Hopefully this part of St. Louis can continue to rise and the park will continue to serve as a peaceful place for 200 more years.  Here's to the good guys turning the tides.  If you read the writing on the wall, apparently there is a class war being waged here.  

I'll be in the corner of the those who quit spray painting on the brick buildings and destroying their surroundings, regardless of class.  Viva Gravois Park.

Tuesday, October 29, 2013

Fremont Park

Fremont Park is 1 of 4 parks within the Benton Park Neighborhood.   It makes up 2.31 acres of the total 2,956 acres of park space in St. Louis.

The park was placed into ordinance in 1963.  It used to be called Pontiac Central Park, but the name was changed.  Fremont takes its name from John C. Fremont, American explorer, plant collector, military man, politician, etc.
John Charles Frémont or Fremont (January 21, 1813 – July 13, 1890) was an American military officer, explorer, and politician who became the first candidate of the anti-slavery Republican Party for the office of President of the United States. During the 1840s, that era's penny press accorded Frémont the sobriquet The Pathfinder. Historians call him The Great Pathfinder. (source)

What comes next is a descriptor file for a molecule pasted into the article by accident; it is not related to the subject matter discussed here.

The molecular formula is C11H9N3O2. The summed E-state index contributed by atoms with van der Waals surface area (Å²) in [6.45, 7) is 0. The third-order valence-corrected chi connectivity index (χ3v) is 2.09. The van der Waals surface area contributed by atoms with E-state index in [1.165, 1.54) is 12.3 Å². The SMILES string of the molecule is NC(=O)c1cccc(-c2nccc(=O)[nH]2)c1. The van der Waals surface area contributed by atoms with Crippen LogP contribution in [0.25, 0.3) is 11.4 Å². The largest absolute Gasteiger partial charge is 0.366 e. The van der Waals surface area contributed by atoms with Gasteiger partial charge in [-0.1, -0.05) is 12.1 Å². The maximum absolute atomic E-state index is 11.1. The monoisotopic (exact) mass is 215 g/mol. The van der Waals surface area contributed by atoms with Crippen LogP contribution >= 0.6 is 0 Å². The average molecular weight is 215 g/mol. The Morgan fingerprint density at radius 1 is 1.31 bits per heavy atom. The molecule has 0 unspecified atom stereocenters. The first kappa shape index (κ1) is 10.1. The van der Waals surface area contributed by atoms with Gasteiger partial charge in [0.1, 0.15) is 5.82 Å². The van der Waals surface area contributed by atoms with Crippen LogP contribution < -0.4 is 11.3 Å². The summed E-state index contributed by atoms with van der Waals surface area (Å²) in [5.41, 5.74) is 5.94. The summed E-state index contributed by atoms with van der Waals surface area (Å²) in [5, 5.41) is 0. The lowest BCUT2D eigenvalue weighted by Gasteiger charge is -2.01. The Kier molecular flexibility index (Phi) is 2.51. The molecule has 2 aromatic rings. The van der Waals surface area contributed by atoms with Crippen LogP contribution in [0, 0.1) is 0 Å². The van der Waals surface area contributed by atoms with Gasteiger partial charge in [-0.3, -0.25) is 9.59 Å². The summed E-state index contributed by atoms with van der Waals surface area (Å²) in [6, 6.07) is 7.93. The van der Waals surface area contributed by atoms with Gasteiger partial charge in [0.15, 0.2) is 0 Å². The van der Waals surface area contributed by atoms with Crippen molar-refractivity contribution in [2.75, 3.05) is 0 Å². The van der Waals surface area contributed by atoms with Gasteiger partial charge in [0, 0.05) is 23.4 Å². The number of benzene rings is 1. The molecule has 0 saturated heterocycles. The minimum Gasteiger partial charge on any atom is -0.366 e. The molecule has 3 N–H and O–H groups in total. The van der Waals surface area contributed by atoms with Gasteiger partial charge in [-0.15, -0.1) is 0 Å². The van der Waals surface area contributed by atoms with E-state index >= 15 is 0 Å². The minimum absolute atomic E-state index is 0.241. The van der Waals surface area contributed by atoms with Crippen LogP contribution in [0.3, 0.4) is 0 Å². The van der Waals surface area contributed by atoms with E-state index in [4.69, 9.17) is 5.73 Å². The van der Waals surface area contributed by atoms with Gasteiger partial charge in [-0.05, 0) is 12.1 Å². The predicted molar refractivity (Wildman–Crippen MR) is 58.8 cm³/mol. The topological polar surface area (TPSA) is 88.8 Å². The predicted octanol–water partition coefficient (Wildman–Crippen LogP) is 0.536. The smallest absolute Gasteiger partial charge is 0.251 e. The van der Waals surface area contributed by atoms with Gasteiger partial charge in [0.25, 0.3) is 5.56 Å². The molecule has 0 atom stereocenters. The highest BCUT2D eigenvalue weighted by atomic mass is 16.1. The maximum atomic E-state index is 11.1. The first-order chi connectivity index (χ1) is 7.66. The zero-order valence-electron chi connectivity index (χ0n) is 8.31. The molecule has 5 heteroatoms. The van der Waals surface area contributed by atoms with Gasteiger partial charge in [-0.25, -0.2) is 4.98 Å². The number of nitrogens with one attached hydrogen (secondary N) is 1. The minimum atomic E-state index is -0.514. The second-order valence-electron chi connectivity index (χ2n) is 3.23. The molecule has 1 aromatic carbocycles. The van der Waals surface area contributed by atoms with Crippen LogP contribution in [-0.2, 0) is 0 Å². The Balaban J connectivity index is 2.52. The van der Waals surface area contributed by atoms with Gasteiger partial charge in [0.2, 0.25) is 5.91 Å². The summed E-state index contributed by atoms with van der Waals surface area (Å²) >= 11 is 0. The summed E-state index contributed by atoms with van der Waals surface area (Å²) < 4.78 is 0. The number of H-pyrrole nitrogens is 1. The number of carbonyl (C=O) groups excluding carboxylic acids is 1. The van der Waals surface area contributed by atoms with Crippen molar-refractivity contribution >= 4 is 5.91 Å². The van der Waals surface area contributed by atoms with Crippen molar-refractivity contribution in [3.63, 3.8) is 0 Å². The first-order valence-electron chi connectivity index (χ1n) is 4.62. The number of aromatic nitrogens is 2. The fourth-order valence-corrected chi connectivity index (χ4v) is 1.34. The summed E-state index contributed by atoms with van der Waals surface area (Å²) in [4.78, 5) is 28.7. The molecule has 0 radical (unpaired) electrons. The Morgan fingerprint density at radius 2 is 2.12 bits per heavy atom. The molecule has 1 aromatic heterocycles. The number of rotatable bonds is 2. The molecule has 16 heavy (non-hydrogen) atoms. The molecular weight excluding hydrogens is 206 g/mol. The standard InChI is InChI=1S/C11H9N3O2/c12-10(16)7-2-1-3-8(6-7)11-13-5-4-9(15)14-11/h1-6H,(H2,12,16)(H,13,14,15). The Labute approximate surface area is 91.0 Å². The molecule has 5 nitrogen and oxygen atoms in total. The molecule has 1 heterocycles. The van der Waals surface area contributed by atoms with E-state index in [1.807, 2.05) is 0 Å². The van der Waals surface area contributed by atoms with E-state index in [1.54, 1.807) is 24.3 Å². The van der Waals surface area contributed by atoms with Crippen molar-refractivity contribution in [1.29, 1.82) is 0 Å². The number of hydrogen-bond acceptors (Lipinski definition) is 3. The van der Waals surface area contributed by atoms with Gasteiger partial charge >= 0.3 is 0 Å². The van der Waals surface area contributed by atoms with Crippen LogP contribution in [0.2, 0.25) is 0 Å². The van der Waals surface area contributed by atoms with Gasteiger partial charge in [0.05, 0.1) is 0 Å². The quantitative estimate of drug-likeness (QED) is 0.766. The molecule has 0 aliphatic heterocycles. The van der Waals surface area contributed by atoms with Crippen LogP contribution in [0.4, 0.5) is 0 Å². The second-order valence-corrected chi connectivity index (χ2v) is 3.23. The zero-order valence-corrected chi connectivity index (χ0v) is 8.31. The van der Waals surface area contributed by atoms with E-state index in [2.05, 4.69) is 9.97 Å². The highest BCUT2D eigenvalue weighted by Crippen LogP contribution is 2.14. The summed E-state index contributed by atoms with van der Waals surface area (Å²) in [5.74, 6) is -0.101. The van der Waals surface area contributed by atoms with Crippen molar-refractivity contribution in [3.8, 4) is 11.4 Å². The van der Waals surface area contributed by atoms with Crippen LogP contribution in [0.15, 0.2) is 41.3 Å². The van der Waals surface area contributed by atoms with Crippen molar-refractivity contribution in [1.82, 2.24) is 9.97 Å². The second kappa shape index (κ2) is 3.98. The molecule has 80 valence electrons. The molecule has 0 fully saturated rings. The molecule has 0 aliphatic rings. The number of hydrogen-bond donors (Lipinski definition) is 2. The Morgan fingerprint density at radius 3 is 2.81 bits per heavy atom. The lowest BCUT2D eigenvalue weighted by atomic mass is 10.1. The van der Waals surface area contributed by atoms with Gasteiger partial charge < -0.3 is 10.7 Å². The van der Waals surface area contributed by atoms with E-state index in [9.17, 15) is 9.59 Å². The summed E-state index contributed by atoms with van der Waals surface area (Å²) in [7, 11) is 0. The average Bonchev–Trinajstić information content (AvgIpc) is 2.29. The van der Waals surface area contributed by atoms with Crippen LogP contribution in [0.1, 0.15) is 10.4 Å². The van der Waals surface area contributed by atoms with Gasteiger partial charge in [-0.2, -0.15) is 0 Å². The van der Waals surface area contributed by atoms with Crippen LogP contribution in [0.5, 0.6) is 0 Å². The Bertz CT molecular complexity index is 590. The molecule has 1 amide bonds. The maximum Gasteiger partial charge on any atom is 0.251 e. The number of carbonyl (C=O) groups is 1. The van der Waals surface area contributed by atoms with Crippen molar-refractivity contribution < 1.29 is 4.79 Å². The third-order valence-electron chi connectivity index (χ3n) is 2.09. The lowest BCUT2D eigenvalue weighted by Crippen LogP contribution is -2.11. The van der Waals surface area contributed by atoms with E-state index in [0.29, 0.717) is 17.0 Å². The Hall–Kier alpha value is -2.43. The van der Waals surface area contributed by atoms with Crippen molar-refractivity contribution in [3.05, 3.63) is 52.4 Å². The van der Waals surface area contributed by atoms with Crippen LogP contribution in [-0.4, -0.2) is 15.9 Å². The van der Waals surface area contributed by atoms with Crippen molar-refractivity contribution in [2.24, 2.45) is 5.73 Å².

John C. Fremont

Toward the northern part of Benton Park, Fremont is located south of Lynch Street, west of Salena Street and east of the alley behind McNair Street.

Wisconsin Street dead ends into the park on the south side.

The park is in the shadow of the former Fremont Elementary School built in 1896.

This school was renovated as the St. Agnes Senior Apartments.  This property abuts Fremont park.  There are gardens being maintained by the senior citizens on the opposite side of the open field area of the park.

There is a playground, a large open area that was probably a softball field and an underutilized open space on the western edge of the park.

There is one inoperable water fountain and a few well shaded park benches.  The park could use some maintenance as tree roots make the play area treacherous in parts.

There are several old growth oaks that separate the playground area from the east field.

Is that an old tetherball pole?  If yes, that will be the first I've seen so far in the parks.

for those who know

The trees are beautiful and the park is well shaded.

This park could use some fresh landscaping and a little love to make it complement the beautiful homes that surround the park.

Sunday, October 27, 2013

Franz Park (The Park)

Franz Park was deeded to the City as a gift by E. D. Franz, and placed into ordinance in 1915.  Here's some detail on the transaction: